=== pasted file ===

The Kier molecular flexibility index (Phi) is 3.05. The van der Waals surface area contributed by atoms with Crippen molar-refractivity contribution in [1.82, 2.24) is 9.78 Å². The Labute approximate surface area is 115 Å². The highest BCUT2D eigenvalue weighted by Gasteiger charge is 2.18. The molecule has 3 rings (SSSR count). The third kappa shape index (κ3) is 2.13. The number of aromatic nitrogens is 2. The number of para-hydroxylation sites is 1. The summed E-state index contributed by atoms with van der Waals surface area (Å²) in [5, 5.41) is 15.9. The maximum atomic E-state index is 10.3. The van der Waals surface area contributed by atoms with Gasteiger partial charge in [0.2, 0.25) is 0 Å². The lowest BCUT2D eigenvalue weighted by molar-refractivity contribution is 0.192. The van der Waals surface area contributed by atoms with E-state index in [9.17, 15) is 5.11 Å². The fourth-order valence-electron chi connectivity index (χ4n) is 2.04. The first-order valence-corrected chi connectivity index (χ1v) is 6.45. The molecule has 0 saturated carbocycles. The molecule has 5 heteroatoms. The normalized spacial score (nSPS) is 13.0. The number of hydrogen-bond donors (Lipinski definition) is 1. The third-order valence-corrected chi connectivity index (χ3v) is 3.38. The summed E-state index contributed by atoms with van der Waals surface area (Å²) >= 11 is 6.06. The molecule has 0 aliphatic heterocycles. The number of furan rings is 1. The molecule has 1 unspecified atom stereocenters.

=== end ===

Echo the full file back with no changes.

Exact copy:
The Kier molecular flexibility index (Phi) is 3.05. The van der Waals surface area contributed by atoms with Crippen molar-refractivity contribution in [1.82, 2.24) is 9.78 Å². The Labute approximate surface area is 115 Å². The highest BCUT2D eigenvalue weighted by Gasteiger charge is 2.18. The molecule has 3 rings (SSSR count). The third kappa shape index (κ3) is 2.13. The number of aromatic nitrogens is 2. The number of para-hydroxylation sites is 1. The summed E-state index contributed by atoms with van der Waals surface area (Å²) in [5, 5.41) is 15.9. The maximum atomic E-state index is 10.3. The van der Waals surface area contributed by atoms with Gasteiger partial charge in [0.2, 0.25) is 0 Å². The lowest BCUT2D eigenvalue weighted by molar-refractivity contribution is 0.192. The van der Waals surface area contributed by atoms with E-state index in [9.17, 15) is 5.11 Å². The fourth-order valence-electron chi connectivity index (χ4n) is 2.04. The first-order valence-corrected chi connectivity index (χ1v) is 6.45. The molecule has 0 saturated carbocycles. The molecule has 5 heteroatoms. The normalized spacial score (nSPS) is 13.0. The number of hydrogen-bond donors (Lipinski definition) is 1. The third-order valence-corrected chi connectivity index (χ3v) is 3.38. The summed E-state index contributed by atoms with van der Waals surface area (Å²) >= 11 is 6.06. The molecule has 0 aliphatic heterocycles. The number of furan rings is 1. The molecule has 1 unspecified atom stereocenters.